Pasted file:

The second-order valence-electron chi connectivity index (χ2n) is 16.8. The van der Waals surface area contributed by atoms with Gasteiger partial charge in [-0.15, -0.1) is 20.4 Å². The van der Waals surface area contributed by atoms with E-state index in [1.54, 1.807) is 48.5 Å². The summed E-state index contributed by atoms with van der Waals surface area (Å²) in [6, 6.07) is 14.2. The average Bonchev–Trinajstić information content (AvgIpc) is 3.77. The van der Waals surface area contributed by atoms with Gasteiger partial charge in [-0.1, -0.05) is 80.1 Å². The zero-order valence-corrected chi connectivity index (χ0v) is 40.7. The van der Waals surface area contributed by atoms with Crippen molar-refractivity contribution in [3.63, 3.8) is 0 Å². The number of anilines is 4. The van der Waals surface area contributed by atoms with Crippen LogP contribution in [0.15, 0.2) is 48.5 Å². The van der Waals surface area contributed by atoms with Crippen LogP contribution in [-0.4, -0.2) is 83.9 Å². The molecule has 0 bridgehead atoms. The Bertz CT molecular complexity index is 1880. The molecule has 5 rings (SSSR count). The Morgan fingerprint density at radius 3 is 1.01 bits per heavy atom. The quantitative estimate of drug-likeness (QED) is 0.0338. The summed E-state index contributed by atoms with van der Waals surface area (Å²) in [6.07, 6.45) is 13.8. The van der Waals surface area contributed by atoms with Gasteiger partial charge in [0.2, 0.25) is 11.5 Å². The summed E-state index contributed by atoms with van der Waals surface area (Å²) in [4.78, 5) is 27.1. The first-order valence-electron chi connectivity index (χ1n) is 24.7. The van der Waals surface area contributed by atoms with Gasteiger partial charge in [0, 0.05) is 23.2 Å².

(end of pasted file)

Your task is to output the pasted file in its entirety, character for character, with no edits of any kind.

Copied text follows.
The second-order valence-electron chi connectivity index (χ2n) is 16.8. The van der Waals surface area contributed by atoms with Gasteiger partial charge in [-0.15, -0.1) is 20.4 Å². The van der Waals surface area contributed by atoms with E-state index in [1.54, 1.807) is 48.5 Å². The summed E-state index contributed by atoms with van der Waals surface area (Å²) in [6, 6.07) is 14.2. The average Bonchev–Trinajstić information content (AvgIpc) is 3.77. The van der Waals surface area contributed by atoms with Gasteiger partial charge in [-0.1, -0.05) is 80.1 Å². The zero-order valence-corrected chi connectivity index (χ0v) is 40.7. The van der Waals surface area contributed by atoms with Crippen molar-refractivity contribution in [3.63, 3.8) is 0 Å². The number of anilines is 4. The van der Waals surface area contributed by atoms with Crippen LogP contribution in [0.15, 0.2) is 48.5 Å². The van der Waals surface area contributed by atoms with Crippen LogP contribution in [-0.4, -0.2) is 83.9 Å². The molecule has 0 bridgehead atoms. The Bertz CT molecular complexity index is 1880. The molecule has 5 rings (SSSR count). The Morgan fingerprint density at radius 3 is 1.01 bits per heavy atom. The quantitative estimate of drug-likeness (QED) is 0.0338. The summed E-state index contributed by atoms with van der Waals surface area (Å²) in [6.07, 6.45) is 13.8. The van der Waals surface area contributed by atoms with Gasteiger partial charge in [0.2, 0.25) is 11.5 Å². The summed E-state index contributed by atoms with van der Waals surface area (Å²) in [4.78, 5) is 27.1. The first-order valence-electron chi connectivity index (χ1n) is 24.7. The van der Waals surface area contributed by atoms with Gasteiger partial charge in [0, 0.05) is 23.2 Å².